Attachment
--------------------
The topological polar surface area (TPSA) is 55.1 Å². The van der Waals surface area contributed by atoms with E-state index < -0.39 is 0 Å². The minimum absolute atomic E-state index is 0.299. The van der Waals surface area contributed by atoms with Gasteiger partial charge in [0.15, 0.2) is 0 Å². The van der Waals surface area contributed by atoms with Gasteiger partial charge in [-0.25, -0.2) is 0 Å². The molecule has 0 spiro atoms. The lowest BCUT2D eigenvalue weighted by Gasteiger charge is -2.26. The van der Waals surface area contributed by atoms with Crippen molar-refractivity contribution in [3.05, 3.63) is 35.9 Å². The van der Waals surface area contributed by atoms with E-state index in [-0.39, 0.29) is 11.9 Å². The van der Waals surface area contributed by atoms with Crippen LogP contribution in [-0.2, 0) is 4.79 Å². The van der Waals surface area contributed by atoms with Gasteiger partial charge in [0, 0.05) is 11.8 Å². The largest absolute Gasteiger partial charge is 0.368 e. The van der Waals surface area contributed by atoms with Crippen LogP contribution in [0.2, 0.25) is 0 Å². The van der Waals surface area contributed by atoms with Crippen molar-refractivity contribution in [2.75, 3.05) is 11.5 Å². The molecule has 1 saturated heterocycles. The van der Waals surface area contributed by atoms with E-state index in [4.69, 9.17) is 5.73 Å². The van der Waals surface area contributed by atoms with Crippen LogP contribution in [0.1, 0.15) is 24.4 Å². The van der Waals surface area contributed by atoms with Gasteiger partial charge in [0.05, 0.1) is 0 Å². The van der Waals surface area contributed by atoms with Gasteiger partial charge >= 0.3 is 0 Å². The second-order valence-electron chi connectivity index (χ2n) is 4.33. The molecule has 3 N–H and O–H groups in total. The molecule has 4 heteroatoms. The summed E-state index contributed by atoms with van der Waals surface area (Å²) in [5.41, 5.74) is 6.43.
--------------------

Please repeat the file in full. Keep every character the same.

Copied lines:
The topological polar surface area (TPSA) is 55.1 Å². The van der Waals surface area contributed by atoms with E-state index < -0.39 is 0 Å². The minimum absolute atomic E-state index is 0.299. The van der Waals surface area contributed by atoms with Gasteiger partial charge in [0.15, 0.2) is 0 Å². The van der Waals surface area contributed by atoms with Gasteiger partial charge in [-0.25, -0.2) is 0 Å². The molecule has 0 spiro atoms. The lowest BCUT2D eigenvalue weighted by Gasteiger charge is -2.26. The van der Waals surface area contributed by atoms with Crippen molar-refractivity contribution in [3.05, 3.63) is 35.9 Å². The van der Waals surface area contributed by atoms with E-state index in [-0.39, 0.29) is 11.9 Å². The van der Waals surface area contributed by atoms with Crippen LogP contribution in [-0.2, 0) is 4.79 Å². The van der Waals surface area contributed by atoms with Gasteiger partial charge in [0, 0.05) is 11.8 Å². The largest absolute Gasteiger partial charge is 0.368 e. The van der Waals surface area contributed by atoms with Crippen LogP contribution in [0.2, 0.25) is 0 Å². The van der Waals surface area contributed by atoms with Crippen molar-refractivity contribution in [2.75, 3.05) is 11.5 Å². The molecule has 1 saturated heterocycles. The van der Waals surface area contributed by atoms with E-state index in [4.69, 9.17) is 5.73 Å². The van der Waals surface area contributed by atoms with Crippen LogP contribution in [0.1, 0.15) is 24.4 Å². The van der Waals surface area contributed by atoms with Gasteiger partial charge in [0.05, 0.1) is 0 Å². The van der Waals surface area contributed by atoms with Gasteiger partial charge >= 0.3 is 0 Å². The second-order valence-electron chi connectivity index (χ2n) is 4.33. The molecule has 3 N–H and O–H groups in total. The molecule has 4 heteroatoms. The summed E-state index contributed by atoms with van der Waals surface area (Å²) in [5.41, 5.74) is 6.43.